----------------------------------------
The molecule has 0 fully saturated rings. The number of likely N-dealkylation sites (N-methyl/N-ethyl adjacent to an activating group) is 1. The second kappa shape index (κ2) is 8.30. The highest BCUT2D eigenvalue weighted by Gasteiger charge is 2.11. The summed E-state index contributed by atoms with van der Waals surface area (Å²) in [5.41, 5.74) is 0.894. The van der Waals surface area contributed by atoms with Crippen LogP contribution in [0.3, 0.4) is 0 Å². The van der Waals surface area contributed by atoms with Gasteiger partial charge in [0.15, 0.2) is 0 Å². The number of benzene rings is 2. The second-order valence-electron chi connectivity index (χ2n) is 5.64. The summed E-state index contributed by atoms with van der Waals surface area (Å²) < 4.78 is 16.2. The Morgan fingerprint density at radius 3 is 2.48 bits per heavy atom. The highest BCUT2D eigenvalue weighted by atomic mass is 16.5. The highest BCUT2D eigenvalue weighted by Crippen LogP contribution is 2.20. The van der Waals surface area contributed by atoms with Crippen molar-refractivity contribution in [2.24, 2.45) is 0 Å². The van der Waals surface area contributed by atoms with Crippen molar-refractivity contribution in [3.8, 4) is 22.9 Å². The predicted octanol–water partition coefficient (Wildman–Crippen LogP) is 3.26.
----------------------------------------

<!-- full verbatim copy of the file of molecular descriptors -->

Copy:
The molecule has 0 fully saturated rings. The number of likely N-dealkylation sites (N-methyl/N-ethyl adjacent to an activating group) is 1. The second kappa shape index (κ2) is 8.30. The highest BCUT2D eigenvalue weighted by Gasteiger charge is 2.11. The summed E-state index contributed by atoms with van der Waals surface area (Å²) in [5.41, 5.74) is 0.894. The van der Waals surface area contributed by atoms with Crippen LogP contribution in [0.3, 0.4) is 0 Å². The van der Waals surface area contributed by atoms with Gasteiger partial charge in [0.15, 0.2) is 0 Å². The number of benzene rings is 2. The second-order valence-electron chi connectivity index (χ2n) is 5.64. The summed E-state index contributed by atoms with van der Waals surface area (Å²) < 4.78 is 16.2. The Morgan fingerprint density at radius 3 is 2.48 bits per heavy atom. The highest BCUT2D eigenvalue weighted by atomic mass is 16.5. The highest BCUT2D eigenvalue weighted by Crippen LogP contribution is 2.20. The van der Waals surface area contributed by atoms with Crippen molar-refractivity contribution in [2.24, 2.45) is 0 Å². The van der Waals surface area contributed by atoms with Crippen molar-refractivity contribution in [3.8, 4) is 22.9 Å². The predicted octanol–water partition coefficient (Wildman–Crippen LogP) is 3.26.